“Antonio apparently had a sideline in learning how to send invisible messages while he was in school,” Alessandro said. “And one of the simplest ways is to simply stack two pieces of paper, then write on the top one with a pen or pencil or stylus, pressing hard enough to leave faint indentations on the second sheet. Once received, you rub the sheet with charcoal, and behold!” He waved at the page.
Roberto looked at the page again, and this time could follow the chain of symbols well enough to determine:
F â†’ F â†’ B â†’ M â†’ M â†’ C â†’ B
“But what is it?” he muttered.
The smile slipped from Alessandro’s face. “I don’t have the faintest idea. Do you?” He looked at the other two men in the room.
Roberto spun the page and pushed it toward the edge of the desk for them to view it. Cesare shook his head after a few moments. Paolo, however, stood with creased brow for a moment, then turned without a word and walked over to a large cabinet against the side wall, rummaged around inside of it, and pulled out a roll of parchment, which he brought over to the desk. Roberto rescued the piece of paper just before Paolo plopped the parchment down on the desk and untied its ribbon to unroll it.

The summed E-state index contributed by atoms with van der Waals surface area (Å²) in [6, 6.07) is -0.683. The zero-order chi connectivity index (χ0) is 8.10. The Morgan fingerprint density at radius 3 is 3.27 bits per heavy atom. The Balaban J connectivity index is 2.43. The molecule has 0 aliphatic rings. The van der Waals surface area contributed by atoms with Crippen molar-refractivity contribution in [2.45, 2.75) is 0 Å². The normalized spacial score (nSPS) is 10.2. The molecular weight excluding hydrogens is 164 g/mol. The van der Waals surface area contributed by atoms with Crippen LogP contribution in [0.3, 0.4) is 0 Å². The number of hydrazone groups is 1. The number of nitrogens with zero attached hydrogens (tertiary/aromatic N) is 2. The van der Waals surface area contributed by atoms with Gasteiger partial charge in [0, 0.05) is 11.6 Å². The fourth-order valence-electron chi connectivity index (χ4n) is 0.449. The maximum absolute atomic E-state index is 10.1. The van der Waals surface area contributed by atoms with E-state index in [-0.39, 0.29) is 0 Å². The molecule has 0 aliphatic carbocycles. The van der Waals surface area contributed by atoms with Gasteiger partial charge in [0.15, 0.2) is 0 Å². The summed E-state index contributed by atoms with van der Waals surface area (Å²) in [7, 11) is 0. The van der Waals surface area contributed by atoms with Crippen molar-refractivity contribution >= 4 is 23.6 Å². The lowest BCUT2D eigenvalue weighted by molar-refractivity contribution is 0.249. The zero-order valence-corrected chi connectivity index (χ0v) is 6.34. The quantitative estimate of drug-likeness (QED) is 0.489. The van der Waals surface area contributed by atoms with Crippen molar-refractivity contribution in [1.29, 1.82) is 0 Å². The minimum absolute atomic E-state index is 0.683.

The parchment turned out to be a map, one of Italy north of Roma. Paolo spun the map to make it orient to Roberto’s eyes, then plucked the paper out of his hand and laid it on top of the map. His blunt square-tipped forefinger stabbed the map.
“Firenze,” he said, “being F. To Fiesole, another F.” His finger traced that line. “To Bologna.” His finger traced farther. “To Modenaâ€¦”
“To Mantova,” Roberto interjected as Paulo’s finger moved again.
“To Cremona,” Alessandro added, making the next jump as the finger continued to move. “But where’s the B?”
They all looked at the map, until Paolo’s finger stopped moving. “Here.”